Using Python 3 for example code here on Wandering Thoughts

February 28, 2018

When I write about Python here, I often wind up having some example Python code, such as the subCls example in my recent entry about subclassing a __slots__ class. Mostly this Python code has been Python 2 by default, with Python 3 as the exception. When I started writing, Python 3 wasn't even released; then it wasn't really something you wanted to use; and then I was grumpy about it so I deliberately continued to use Python 2 for examples here, just as I continued to write programs in it (for good reasons). Sometimes I explicitly mentioned that my examples were in Python 2, but sometimes not, and that too was a bit of my grumpiness in action.

(There was also the small fact that I'm far more familiar with Python 2 than Python 3, so writing Python 2 code is what happens if I don't actively think about it.)

However, things change. Over the past few years I've basically made my peace with Python 3 and these days I'm trying to write new code in Python 3. Although writing my example code here in Python 2 is close to being a reflex, it's one that I want to consciously break. Going forward from now, I'm going to write sample code in Python 3 by default and only use Python 2 if there is some special reason for it (and then mention explicitly that the example is Python 2 instead of 3). This is a small gesture, but I figure it's about time, and it's also probably what more and more readers are just going to expect.

(It looks like I've been doing this inconsistently for a while, or at least testing some of my examples in Python 3 too, eg, and also increasingly linking to the Python 3 version of Python documentation instead of the Python 2 version.)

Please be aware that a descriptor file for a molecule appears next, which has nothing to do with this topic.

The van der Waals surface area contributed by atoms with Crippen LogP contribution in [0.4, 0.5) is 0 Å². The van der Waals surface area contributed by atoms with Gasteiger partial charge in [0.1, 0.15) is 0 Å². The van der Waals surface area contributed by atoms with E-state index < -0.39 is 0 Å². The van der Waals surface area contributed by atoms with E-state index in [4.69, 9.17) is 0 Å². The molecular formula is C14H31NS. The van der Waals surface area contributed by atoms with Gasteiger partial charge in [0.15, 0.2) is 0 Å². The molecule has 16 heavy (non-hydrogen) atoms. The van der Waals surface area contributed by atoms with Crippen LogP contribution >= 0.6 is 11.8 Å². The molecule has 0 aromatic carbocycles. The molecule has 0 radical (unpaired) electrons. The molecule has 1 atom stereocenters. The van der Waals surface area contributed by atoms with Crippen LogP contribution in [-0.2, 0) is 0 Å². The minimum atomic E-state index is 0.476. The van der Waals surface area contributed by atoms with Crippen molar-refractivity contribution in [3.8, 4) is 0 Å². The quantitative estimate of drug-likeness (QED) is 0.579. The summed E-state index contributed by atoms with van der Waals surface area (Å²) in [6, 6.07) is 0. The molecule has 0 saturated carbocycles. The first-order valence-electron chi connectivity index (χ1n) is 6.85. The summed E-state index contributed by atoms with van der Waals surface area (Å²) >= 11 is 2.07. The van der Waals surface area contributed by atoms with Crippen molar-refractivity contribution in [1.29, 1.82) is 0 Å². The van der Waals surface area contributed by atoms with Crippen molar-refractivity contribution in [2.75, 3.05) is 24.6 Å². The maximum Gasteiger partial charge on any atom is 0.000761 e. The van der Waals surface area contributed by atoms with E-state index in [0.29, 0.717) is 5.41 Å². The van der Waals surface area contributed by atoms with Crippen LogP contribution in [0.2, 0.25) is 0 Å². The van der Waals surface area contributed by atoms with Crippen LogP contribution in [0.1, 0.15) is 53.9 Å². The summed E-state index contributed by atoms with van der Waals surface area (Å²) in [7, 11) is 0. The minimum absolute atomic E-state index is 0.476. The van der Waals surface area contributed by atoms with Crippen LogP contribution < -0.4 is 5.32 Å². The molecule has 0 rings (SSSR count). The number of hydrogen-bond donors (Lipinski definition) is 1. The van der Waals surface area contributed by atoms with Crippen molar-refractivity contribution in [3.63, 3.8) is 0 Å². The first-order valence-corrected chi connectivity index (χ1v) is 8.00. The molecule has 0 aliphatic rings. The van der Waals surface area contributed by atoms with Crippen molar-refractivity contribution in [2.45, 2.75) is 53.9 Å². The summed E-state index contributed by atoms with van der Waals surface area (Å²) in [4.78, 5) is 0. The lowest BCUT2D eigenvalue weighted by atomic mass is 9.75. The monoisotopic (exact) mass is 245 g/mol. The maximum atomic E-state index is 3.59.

Actually doing this is going to take me some work and attention. Since I write Python 2 code by reflex, I'm going to have to double-check my examples to make sure that they're valid Python 3 (and that they behave the same way in Python 3). Some of the time this will mean actually testing even small fragments instead of relying on my Python (2) knowledge to write from memory. Also, when I'm checking Python's behavior for something (or prototyping some code), I'll have to remember to run python3 instead of just python or I'll accidentally wind up testing the wrong Python.

(When I wrote my recent entry I was quietly careful to make the example code Python 3 code by including a super() and then using the no-argument version, which is Python 3 only.)

(I'm writing this entry partly to put a marker in the ground for myself, so that I won't be tempted to let a Python 2 example slide just because I'm feeling lazy and I don't want to work out and verify the Python 3 version.)

Written on 28 February 2018.
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Last modified: Wed Feb 28 02:24:08 2018
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